I did not write this story, but I could have. In fact, if you’re a woman or even a girl, you probably could have, too. It’s a story that is an integral part of our gender. One that is instilled in us at an early age.
No man will understand, no woman can deny…”The Stance.” Enjoy!
“My mother was a fanatic about public bathrooms. When I was a little girl, she’d take me into the stall, teach me to wad up toilet paper and wipe the seat. Then, she’d carefully lay strips of toilet paper to cover the seat. Finally, she’d instruct, “Never, NEVER sit on a public toilet seat!” Then she’d demonstrate “The Stance,” which consisted of balancing over the toilet in a sitting position without actually letting any of your flesh make contact with the toilet seat. By this time, I’d have wet down my leg and we’d have to go home to change my clothes.
That was a long time ago. Even now, in my more “mature years,” “The Stance” is excruciatingly difficult to maintain, especially when one’s bladder is full. When you have to “go” in a public bathroom, you usually find a line of women that makes you think there’s a half-price sale on Nelly’s underwear in there. So, you wait and smile politely at all the other ladies, who are also crossing their legs and smiling politely. You get closer and check for feet under the stall doors. Every one is occupied. Finally, a door opens and you dash in, nearly knocking down the woman leaving the stall. You get in to find the door won’t latch. It doesn’t matter. The dispenser for the new fangled “seat covers” (invented by someone’s Mom, no doubt) is handy, but empty. You would hang your purse on the door hook if there was one but there isn’t – so you carefully but quickly hang it around your neck (Mom would turn over in her grave if you put it on the floor!), yank down your pants, and assume “The Stance.”
Ahhh, relief. More relief. But then your thighs begin to shake. You’d love to sit down but you certainly hadn’t taken the time to wipe the seat or lay toilet paper on it, so you hold “The Stance” as your thighs experience a quake that would register an eight on the Richter scale. To take your mind off of your trembling thighs, you reach for what you discover to be the empty toilet paper dispenser. In your mind, you can hear your mother’s voice saying, “Honey, if you would have tried to clean the seat, you would have KNOWN there was no toilet paper!” Your thighs shake more. You remember the tiny tissue that you blew your nose on yesterday – the one that’s still in your purse. That would have to do. You crumple it in the puffiest way possible. It is still smaller than your thumbnail. Someone pushes open your stall door because the latch doesn’t work. The door hits your purse, which is hanging around your neck in front of your chest, and you and your purse topple backward against the tank of the toilet.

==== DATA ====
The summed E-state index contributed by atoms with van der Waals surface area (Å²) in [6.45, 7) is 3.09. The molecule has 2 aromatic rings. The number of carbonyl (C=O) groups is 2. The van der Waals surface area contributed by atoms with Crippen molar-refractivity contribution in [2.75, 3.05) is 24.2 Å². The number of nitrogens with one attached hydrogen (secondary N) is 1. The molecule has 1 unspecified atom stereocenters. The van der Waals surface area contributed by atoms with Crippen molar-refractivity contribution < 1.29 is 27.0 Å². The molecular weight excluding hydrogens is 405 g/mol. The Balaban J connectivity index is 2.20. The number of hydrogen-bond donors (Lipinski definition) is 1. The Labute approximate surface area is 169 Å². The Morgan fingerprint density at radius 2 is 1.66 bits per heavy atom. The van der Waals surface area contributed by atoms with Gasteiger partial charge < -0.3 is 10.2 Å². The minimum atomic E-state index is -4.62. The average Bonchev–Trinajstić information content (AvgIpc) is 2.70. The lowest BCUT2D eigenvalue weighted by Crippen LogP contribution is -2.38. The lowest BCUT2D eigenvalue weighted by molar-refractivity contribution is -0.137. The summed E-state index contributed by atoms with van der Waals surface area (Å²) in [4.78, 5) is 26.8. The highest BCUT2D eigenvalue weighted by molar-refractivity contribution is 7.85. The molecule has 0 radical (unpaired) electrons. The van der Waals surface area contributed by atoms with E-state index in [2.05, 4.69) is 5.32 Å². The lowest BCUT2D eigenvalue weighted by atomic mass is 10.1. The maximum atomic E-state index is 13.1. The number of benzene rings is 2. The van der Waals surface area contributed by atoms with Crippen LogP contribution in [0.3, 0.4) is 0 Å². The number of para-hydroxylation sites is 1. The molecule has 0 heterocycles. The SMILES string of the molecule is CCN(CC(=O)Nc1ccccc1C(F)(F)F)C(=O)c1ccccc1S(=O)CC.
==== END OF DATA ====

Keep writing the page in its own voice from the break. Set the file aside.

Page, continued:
“Occupied!” you scream, as your reach for the door, dropping your precious, tiny, crumpled tissue in a puddle, and sliding down, directly onto the insidious toilet seat. You bolt up quickly, knowing all too well that it’s too late. Your bare bottom has made contact with every imaginable germ and life form on the uncovered seat because YOU never laid down toilet paper – not that there was any, even if you had taken the time to try. You know that your mother would be utterly ashamed of you if she knew, because you’re certain that her bare bottom never touched a public toilet seat because, “Frankly, dear, you just don’t know WHAT kind of diseases you could get.”
By this time, the automatic sensor on the back of the toilet is so confused that it flushes, sending up a stream of water akin to a fountain that suddenly sucks everything down with such force that you grab onto the toilet paper dispenser for fear of being dragged off to China. At that point, you give up. You’re soaked by the splashing water. You’re exhausted. You try to wipe with a gum wrapper you found in your pocket, then slink out inconspicuously to the sinks. You can’t figure out how to operate the faucets with the automatic sensors, so you wipe your hands with spit and a dry paper towel and walk past a line of women, still waiting cross-legged and, at this point, no longer able to smile politely.
One kind soul at the very end of the line points out that you are trailing a piece of toilet paper on your shoe as long as the Mississippi River. (Where was that when you needed it?) You yank the paper from your shoe, plunk it in the woman’s hand and tell her warmly, “Here, you just might need this.”
As you exit, you spot your hubby, who has since entered, used, and exited the men’s restroom, and read a copy of War and Peace while waiting for you. Annoyed, he asks, “What took you so long, and why is your purse hanging around your neck?”
This is dedicated to women everywhere who have ever had to deal with a public restroom. (Rest??? You’ve got to be kidding!) It finally explains to men what really takes us so long. It also answers their other commonly asked question about why women go to the bathroom in pairs. It’s so the other woman can hold the door and hand you Kleenex under the door.”
Just one more of the many mysteries that make us women explained for the world to understand…and if they don’t, it’s really not that big a deal.